secondary

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secondary

1. of or relating to the education of young people between the ages of 11 and 18
2. (of the flight feathers of a bird's wing) growing from the ulna
3. 
a. being the part of an electric circuit, such as a transformer or induction coil, in which a current is induced by a changing current in a neighbouring coil
b. (of a current) flowing in such a circuit
4. (of an industry) involving the manufacture of goods from raw materials
5. Geology (of minerals) formed by the alteration of pre-existing minerals
6. Chem
a. (of an organic compound) having a functional group attached to a carbon atom that is attached to one hydrogen atom and two other groups
b. (of an amine) having only two organic groups attached to a nitrogen atom; containing the group NH
c. (of a salt) derived from a tribasic acid by replacement of two acidic hydrogen atoms with metal atoms or electropositive groups
7. a secondary coil, winding, inductance, or current in an electric circuit
8. Ornithol any of the flight feathers that grow from the ulna of a bird's wing
9. Astronomy a celestial body that orbits around a specified primary body
10. Med a cancerous growth in some part of the body away from the site of the original tumour
11. American football
a. cornerbacks and safeties collectively
b. their area in the field
12. short for secondary colour

secondary

1. see primary.
2. Short for secondary crater.

secondary

[′sek·ən‚der·ē]
(electricity)
Low-voltage conductors of a power distributing system.
(electromagnetism)
(geology)
A term with meanings that changed from early to late in the 19th century, when the term was confined to the entire Mesozoic era; it was finally replaced by Mesozoic era.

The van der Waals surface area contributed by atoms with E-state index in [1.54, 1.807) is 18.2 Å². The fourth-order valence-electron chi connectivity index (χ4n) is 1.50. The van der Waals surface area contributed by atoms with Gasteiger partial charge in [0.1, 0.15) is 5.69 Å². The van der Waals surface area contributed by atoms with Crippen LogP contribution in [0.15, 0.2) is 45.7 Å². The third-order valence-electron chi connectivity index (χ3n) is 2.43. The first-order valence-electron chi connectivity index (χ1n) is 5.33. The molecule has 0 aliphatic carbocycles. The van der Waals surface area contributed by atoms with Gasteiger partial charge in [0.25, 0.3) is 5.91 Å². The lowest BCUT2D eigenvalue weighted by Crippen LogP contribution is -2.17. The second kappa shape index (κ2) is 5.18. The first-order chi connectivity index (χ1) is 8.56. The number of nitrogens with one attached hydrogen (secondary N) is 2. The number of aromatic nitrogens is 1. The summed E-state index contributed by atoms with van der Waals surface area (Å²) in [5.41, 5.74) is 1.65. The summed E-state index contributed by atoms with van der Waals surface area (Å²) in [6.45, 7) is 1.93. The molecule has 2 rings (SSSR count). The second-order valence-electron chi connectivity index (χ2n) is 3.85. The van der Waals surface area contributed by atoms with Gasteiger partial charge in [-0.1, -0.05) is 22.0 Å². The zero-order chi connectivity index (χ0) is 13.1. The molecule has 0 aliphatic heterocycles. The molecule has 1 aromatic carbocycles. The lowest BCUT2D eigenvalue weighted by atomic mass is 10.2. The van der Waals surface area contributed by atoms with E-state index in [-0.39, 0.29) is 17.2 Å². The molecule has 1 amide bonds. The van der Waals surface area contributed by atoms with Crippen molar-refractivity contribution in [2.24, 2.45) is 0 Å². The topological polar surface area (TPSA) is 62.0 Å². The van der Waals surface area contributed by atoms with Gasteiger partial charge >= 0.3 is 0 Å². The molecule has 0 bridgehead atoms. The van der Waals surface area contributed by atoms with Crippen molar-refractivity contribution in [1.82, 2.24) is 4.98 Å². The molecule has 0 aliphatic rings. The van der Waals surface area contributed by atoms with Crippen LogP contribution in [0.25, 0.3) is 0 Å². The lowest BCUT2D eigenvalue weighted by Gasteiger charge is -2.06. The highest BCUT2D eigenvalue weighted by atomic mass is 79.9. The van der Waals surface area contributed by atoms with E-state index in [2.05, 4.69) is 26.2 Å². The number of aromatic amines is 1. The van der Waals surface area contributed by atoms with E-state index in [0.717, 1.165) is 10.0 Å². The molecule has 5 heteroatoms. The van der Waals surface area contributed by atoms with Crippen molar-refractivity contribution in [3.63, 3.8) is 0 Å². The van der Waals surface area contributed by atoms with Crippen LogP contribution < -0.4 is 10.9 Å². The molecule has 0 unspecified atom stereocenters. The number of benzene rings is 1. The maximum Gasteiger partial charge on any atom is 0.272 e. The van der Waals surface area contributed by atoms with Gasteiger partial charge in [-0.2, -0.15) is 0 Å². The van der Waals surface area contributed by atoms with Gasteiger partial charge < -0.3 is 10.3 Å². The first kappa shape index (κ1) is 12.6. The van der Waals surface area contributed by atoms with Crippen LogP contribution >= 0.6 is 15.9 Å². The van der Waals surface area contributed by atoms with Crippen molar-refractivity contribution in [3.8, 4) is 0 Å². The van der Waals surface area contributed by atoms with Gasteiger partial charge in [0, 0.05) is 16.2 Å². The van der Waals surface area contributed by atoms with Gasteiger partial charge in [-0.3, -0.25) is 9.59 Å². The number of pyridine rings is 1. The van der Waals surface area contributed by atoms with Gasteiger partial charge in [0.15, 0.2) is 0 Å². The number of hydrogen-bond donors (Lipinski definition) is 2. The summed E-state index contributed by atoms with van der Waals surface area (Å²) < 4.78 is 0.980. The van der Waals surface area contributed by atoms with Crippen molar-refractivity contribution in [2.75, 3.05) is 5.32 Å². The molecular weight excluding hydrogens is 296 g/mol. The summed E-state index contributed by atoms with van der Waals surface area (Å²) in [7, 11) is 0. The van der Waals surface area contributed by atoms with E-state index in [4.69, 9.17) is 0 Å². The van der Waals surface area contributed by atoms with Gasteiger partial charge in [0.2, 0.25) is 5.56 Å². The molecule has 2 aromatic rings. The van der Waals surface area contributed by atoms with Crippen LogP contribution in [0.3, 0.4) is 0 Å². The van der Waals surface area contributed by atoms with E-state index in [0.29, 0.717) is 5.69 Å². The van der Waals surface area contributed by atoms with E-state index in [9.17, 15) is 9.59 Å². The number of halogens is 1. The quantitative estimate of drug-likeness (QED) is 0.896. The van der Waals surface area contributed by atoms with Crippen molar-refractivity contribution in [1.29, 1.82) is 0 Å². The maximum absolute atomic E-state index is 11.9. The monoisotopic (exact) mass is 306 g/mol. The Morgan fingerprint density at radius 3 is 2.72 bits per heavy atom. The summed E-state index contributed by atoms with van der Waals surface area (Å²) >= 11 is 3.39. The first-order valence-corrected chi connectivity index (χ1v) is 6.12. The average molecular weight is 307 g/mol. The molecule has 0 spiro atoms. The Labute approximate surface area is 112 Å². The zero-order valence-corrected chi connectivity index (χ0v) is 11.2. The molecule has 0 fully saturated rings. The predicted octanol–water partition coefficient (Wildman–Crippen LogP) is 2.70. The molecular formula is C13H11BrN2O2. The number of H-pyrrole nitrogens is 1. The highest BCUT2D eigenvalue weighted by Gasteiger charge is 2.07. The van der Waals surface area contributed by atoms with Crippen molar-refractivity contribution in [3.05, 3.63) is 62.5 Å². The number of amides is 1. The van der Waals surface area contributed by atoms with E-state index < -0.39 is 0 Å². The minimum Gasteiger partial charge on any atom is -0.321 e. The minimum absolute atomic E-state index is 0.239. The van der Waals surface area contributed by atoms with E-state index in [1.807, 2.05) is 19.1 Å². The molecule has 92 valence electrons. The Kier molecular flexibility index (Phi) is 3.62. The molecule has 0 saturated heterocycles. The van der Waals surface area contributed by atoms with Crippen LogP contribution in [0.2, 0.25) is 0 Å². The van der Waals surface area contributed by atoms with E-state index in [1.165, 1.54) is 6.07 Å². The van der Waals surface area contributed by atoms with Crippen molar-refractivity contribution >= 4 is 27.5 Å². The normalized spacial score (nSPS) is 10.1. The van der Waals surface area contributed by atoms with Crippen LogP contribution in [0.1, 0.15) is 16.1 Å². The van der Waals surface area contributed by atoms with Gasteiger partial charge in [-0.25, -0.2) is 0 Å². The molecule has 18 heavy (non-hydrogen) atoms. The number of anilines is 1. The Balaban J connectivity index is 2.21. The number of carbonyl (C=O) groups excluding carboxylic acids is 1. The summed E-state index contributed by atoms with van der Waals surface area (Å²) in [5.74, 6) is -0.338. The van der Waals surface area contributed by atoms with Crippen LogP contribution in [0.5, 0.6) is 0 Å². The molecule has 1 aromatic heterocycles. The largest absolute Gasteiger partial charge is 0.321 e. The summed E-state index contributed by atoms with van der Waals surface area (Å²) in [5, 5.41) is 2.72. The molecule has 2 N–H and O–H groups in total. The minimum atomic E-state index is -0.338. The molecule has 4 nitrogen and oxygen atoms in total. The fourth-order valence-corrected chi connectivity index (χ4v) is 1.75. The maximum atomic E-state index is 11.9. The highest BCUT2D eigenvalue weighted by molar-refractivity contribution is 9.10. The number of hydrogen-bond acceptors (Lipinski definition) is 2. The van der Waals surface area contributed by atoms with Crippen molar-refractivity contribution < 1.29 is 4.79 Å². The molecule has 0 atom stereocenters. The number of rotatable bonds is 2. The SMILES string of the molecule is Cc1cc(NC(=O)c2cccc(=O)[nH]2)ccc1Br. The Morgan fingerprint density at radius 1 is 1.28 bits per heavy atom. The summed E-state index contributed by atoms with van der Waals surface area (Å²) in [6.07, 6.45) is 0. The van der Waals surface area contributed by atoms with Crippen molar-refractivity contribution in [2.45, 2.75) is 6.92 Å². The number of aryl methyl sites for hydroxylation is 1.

References in periodicals archive ?
These students can then access more intensive secondary prevention in a timely manner.
Although the changes in the guidelines are generally small when it comes to secondary prevention in infants, they are important, and taken together, the changes for both mothers and babies are expected to provide some incremental improvements in outcome, Dr.
For the secondary prevention interventions, primarily in the nature of screening, the primary responsibility resides with the providers.
Secondary Prevention with College Drinkers: Evaluation of an Alcohol Skills Training Program, Journal of Consulting and Clinical Psychology, 58, 805-810.
Secondary prevention of illness consists of preventive measures that lead to early diagnosis and treatment of the disease or illness, and that prevent the potential for severe pathogenesis.
The report stressed that prevention occurs at three levels: primary prevention activities that are directed to the population at large, secondary prevention efforts that target families judged to be at risk of child abuse and/or neglect, and tertiary prevention focusing on families in which abuse already has occurred and steps must be taken to prevent a recurrence.
Prevention efforts fall into the two main categories of primary and secondary prevention. Primary prevention aims to intervene before nonconsensual sex can occur, such as by implementing community campaigns to alter gender norms.
Fee-for-service plans pre-managed care usually didn't have coverage for prevention, she said, and HMOs looked at the concept broadly to include primary prevention (such as flu shots), secondary prevention (such as screening for cancer), and tertiary prevention (treating people with chronic disease comprehensively).
Few studies have explored the possibility of using statin drugs for secondary prevention of cardiovascular disease among older adults.
But for breast cancer and cervical cancer, where there are more effective treatments, secondary prevention in the form of screening was effective.
Clinical reminders attend to primary and secondary prevention; view alerts notify the clinician of important patient care events.

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